With the premiere of "Solo: A Star Wars Story," Star Wars mania has taken hold again. Multi-decade devotees and Padawans just learning the ways of the Force can feed their fandom after seeing the film at these events and destinations around the world.
The National Cathedral may seem an unlikely destination for Star Wars enthusiasts, but for those who find themselves in Washington, D.C., it's worth a visit: A grotesque on the northwest tower has been sculpted to look like Darth Vader. Bring binoculars, because it can be hard to see with the naked eye.
This boutique hotel in Brighton, a seaside resort town, features themed guest rooms. One of the most popular is Lord Vader's Quarters, starting at about $110 a night (with free breakfast if you book directly through the website). Star Wars memorabilia adorns the walls, and a bunk bed makes it a fun option for a father-son trip.
Death Valley National Park is the backdrop for many scenes from the original "Star Wars" (aka "A New Hope") and "Return of the Jedi." Visitors can take the Golden Canyon Hike, about two miles long, and see if they recognize the scenery. Guides and maps of notable spots are available online, and entrance is $25 per vehicle.
In the Presidio, near the south end of the Golden Gate Bridge, look for the Yoda fountain at the Letterman Digital Arts Center, home of Lucasfilm, LucasArts, and Industrial Light Magic. The buildings are closed to the public, but visitors can wander the park space outside. Reviews on Yelp report that it's possible to enter the lobby to view life-size statues of Darth Vader and Boba Fett and costumes and props from the films during weekday business hours.
The original set for Luke Skywalker's childhood home on Tatooine, in Matmata, Tunisia, was turned into a hotel in 1995. The accommodations at Hotel Sidi Driss are basic and the facility earns mixed reviews on Trip Advisor. But many fans willing to travel to Tatooine/Tunisia are eager to spend the night anyway, and prices start at about $12.
Disney's Hollywood Studios is hosting a Star Wars: Galactic Nights event on May 27 that will reportedly feature an appearance by Joonas Suotamo, who plays Chewbacca in the new film. Last-minute tickets are still available, and they aren't cheap ($129 for adults), but there are ways to save on a Disney vacation.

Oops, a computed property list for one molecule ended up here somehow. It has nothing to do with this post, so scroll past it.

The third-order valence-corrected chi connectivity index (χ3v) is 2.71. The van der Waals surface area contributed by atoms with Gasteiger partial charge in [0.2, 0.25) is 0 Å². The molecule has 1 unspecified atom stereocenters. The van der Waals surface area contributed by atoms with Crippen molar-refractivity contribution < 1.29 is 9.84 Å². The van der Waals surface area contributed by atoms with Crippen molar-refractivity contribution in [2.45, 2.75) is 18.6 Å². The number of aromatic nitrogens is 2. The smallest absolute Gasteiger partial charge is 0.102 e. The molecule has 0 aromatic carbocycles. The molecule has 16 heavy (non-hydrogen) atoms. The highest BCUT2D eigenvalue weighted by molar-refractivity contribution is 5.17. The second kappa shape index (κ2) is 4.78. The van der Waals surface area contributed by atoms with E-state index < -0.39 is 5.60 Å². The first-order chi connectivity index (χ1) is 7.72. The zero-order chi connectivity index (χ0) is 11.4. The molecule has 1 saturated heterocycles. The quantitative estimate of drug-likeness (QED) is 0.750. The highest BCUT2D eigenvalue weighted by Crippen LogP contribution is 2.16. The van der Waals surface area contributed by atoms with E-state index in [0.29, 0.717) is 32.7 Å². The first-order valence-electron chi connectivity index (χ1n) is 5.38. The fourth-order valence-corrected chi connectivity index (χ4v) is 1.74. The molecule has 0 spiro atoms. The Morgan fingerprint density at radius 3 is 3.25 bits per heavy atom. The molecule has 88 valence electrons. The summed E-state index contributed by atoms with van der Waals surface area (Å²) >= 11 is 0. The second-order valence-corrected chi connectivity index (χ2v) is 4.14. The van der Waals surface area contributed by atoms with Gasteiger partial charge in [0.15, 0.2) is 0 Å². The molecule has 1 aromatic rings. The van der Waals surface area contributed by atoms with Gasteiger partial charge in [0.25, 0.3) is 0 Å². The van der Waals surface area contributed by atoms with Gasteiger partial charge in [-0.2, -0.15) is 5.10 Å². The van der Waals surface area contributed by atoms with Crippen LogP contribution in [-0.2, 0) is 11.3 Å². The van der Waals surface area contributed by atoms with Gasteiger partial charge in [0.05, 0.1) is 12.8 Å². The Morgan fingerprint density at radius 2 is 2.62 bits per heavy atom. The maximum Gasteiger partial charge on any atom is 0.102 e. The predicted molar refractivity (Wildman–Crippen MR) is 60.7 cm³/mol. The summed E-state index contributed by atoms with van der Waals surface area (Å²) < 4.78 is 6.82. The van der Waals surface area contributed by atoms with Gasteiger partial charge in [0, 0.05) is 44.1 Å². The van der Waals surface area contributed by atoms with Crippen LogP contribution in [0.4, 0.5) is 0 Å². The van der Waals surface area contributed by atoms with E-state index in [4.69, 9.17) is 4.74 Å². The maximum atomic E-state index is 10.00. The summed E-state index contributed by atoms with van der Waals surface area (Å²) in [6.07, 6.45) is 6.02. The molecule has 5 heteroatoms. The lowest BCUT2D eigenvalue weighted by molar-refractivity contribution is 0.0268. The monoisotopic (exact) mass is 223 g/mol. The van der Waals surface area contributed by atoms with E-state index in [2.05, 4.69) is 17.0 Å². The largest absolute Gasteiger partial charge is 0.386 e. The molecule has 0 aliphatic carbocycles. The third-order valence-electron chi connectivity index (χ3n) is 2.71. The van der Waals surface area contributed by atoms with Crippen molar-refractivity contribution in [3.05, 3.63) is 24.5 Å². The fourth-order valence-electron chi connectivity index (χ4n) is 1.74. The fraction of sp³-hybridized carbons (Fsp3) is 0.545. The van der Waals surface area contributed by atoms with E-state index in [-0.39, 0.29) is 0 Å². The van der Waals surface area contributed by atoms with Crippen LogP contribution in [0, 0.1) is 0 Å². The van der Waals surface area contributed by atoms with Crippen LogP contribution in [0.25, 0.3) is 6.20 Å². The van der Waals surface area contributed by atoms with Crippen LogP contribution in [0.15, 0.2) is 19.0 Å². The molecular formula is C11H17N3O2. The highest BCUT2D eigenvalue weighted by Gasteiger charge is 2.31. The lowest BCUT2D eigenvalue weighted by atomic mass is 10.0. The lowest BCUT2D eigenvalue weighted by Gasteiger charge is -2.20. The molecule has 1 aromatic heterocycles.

A walk through any redwood forest will remind aficionados of Endor, but sadly many of the locations portrayed in "Return of the Jedi" are no longer accessible to the public. There are still two, though — both used for the speeder bike chase scene: Humboldt Redwoods State Park and Grizzly Creek Redwoods State Park in northern California.
Sitting on the edge of Lake Como in northern Italy, the Villa del Balbianello is a picturesque destination. The villa appeared in "Attack of the Clones" during the lake retreat scenes (and made cameos in the James Bond film "Casino Royale"). Guided tours of the villa are available; admission to the gardens only is cheaper.
Legoland in California is celebrating Star Wars Days June 2-3 and 9-10 with character meet-and-greets, scavenger hunts, a building competition, a costume contest, and a fan gallery of Lego models and photography. In the year-round Star Wars Miniland, more than 1.5 million bricks create scenes from the first six movies. Tickets start at $95 for adults; be sure to buy online in advance to save a few bucks.
Many Major League Baseball teams host Star Wars events every year. St. Louis Cardinals fans who purchase a Star Wars Night theme ticket for June 13 receive a jersey featuring the team's avian namesakes on a lightsaber and can have their picture taken with Star Wars characters around the ballpark. The San Francisco Giants are encouraging fans to come in costume for their annual Star Wars Day, on Sept. 16 this year.
In New Orleans, krewes organize and put on parades or balls during Carnival season. The Intergalactic Krewe of Chewbacchus, named for Star Wars' fuzziest hero and known for pranks, publicity stunts, and drunken antics, will put on its 2019 Mardi Gras parade at 7 p.m. on Feb. 23.